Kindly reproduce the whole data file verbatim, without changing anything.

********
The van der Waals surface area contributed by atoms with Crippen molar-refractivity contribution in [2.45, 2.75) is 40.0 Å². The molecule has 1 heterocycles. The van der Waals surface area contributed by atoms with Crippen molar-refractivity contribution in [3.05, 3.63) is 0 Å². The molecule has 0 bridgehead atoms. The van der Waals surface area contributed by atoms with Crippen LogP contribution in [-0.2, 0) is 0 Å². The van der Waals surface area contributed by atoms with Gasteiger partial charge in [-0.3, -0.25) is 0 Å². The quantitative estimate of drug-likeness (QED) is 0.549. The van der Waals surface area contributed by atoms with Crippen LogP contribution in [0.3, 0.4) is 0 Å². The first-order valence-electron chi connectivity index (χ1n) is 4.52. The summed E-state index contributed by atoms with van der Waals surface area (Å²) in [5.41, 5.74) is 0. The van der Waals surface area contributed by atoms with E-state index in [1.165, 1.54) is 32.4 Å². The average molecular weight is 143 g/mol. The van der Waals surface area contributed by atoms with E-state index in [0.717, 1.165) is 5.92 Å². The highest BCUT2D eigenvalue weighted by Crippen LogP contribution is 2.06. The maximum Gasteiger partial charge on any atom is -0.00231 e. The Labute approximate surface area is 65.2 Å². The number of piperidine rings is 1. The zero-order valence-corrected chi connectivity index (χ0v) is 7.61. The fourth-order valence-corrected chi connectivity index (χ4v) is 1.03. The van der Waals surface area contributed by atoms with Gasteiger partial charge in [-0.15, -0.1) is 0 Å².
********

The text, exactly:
The van der Waals surface area contributed by atoms with Crippen molar-refractivity contribution in [2.45, 2.75) is 40.0 Å². The molecule has 1 heterocycles. The van der Waals surface area contributed by atoms with Crippen molar-refractivity contribution in [3.05, 3.63) is 0 Å². The molecule has 0 bridgehead atoms. The van der Waals surface area contributed by atoms with Crippen LogP contribution in [-0.2, 0) is 0 Å². The van der Waals surface area contributed by atoms with Gasteiger partial charge in [-0.3, -0.25) is 0 Å². The quantitative estimate of drug-likeness (QED) is 0.549. The van der Waals surface area contributed by atoms with Crippen LogP contribution in [0.3, 0.4) is 0 Å². The first-order valence-electron chi connectivity index (χ1n) is 4.52. The summed E-state index contributed by atoms with van der Waals surface area (Å²) in [5.41, 5.74) is 0. The van der Waals surface area contributed by atoms with E-state index in [1.165, 1.54) is 32.4 Å². The average molecular weight is 143 g/mol. The van der Waals surface area contributed by atoms with E-state index in [0.717, 1.165) is 5.92 Å². The highest BCUT2D eigenvalue weighted by Crippen LogP contribution is 2.06. The maximum Gasteiger partial charge on any atom is -0.00231 e. The Labute approximate surface area is 65.2 Å². The number of piperidine rings is 1. The zero-order valence-corrected chi connectivity index (χ0v) is 7.61. The fourth-order valence-corrected chi connectivity index (χ4v) is 1.03. The van der Waals surface area contributed by atoms with Gasteiger partial charge in [-0.15, -0.1) is 0 Å².